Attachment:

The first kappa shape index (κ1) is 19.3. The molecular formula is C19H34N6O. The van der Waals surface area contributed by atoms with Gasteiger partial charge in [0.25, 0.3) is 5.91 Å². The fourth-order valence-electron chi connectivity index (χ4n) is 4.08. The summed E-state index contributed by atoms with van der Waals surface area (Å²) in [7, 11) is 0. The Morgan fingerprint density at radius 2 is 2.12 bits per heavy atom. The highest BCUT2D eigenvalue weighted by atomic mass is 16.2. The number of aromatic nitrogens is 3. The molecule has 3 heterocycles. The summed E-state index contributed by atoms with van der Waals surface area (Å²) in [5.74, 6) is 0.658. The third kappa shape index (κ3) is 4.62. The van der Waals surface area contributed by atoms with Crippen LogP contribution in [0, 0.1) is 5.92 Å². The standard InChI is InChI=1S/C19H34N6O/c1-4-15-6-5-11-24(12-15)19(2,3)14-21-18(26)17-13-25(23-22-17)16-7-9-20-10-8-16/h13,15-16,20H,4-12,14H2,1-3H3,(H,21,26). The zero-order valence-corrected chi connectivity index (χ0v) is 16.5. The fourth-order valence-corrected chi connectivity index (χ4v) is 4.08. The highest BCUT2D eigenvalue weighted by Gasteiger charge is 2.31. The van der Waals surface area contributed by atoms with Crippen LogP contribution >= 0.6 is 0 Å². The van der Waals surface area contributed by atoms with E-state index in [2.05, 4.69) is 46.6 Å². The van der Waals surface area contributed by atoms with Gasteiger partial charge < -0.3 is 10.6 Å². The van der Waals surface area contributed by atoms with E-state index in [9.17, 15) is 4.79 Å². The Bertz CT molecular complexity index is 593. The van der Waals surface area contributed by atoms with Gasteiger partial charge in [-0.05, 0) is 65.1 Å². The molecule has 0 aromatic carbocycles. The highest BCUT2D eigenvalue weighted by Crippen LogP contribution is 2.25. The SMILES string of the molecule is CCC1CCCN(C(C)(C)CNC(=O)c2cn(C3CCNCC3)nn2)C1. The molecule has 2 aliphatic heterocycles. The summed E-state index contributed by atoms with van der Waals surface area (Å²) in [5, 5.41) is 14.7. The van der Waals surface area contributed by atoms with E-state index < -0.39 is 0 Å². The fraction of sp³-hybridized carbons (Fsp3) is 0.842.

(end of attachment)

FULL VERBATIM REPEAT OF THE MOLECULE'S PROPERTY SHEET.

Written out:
The first kappa shape index (κ1) is 19.3. The molecular formula is C19H34N6O. The van der Waals surface area contributed by atoms with Gasteiger partial charge in [0.25, 0.3) is 5.91 Å². The fourth-order valence-electron chi connectivity index (χ4n) is 4.08. The summed E-state index contributed by atoms with van der Waals surface area (Å²) in [7, 11) is 0. The Morgan fingerprint density at radius 2 is 2.12 bits per heavy atom. The highest BCUT2D eigenvalue weighted by atomic mass is 16.2. The number of aromatic nitrogens is 3. The molecule has 3 heterocycles. The summed E-state index contributed by atoms with van der Waals surface area (Å²) in [5.74, 6) is 0.658. The third kappa shape index (κ3) is 4.62. The van der Waals surface area contributed by atoms with Crippen LogP contribution in [0, 0.1) is 5.92 Å². The standard InChI is InChI=1S/C19H34N6O/c1-4-15-6-5-11-24(12-15)19(2,3)14-21-18(26)17-13-25(23-22-17)16-7-9-20-10-8-16/h13,15-16,20H,4-12,14H2,1-3H3,(H,21,26). The zero-order valence-corrected chi connectivity index (χ0v) is 16.5. The fourth-order valence-corrected chi connectivity index (χ4v) is 4.08. The highest BCUT2D eigenvalue weighted by Gasteiger charge is 2.31. The van der Waals surface area contributed by atoms with Crippen LogP contribution >= 0.6 is 0 Å². The van der Waals surface area contributed by atoms with E-state index in [2.05, 4.69) is 46.6 Å². The van der Waals surface area contributed by atoms with Gasteiger partial charge < -0.3 is 10.6 Å². The van der Waals surface area contributed by atoms with E-state index in [9.17, 15) is 4.79 Å². The Bertz CT molecular complexity index is 593. The van der Waals surface area contributed by atoms with Gasteiger partial charge in [-0.05, 0) is 65.1 Å². The molecule has 0 aromatic carbocycles. The highest BCUT2D eigenvalue weighted by Crippen LogP contribution is 2.25. The SMILES string of the molecule is CCC1CCCN(C(C)(C)CNC(=O)c2cn(C3CCNCC3)nn2)C1. The molecule has 2 aliphatic heterocycles. The summed E-state index contributed by atoms with van der Waals surface area (Å²) in [5, 5.41) is 14.7. The van der Waals surface area contributed by atoms with E-state index < -0.39 is 0 Å². The fraction of sp³-hybridized carbons (Fsp3) is 0.842.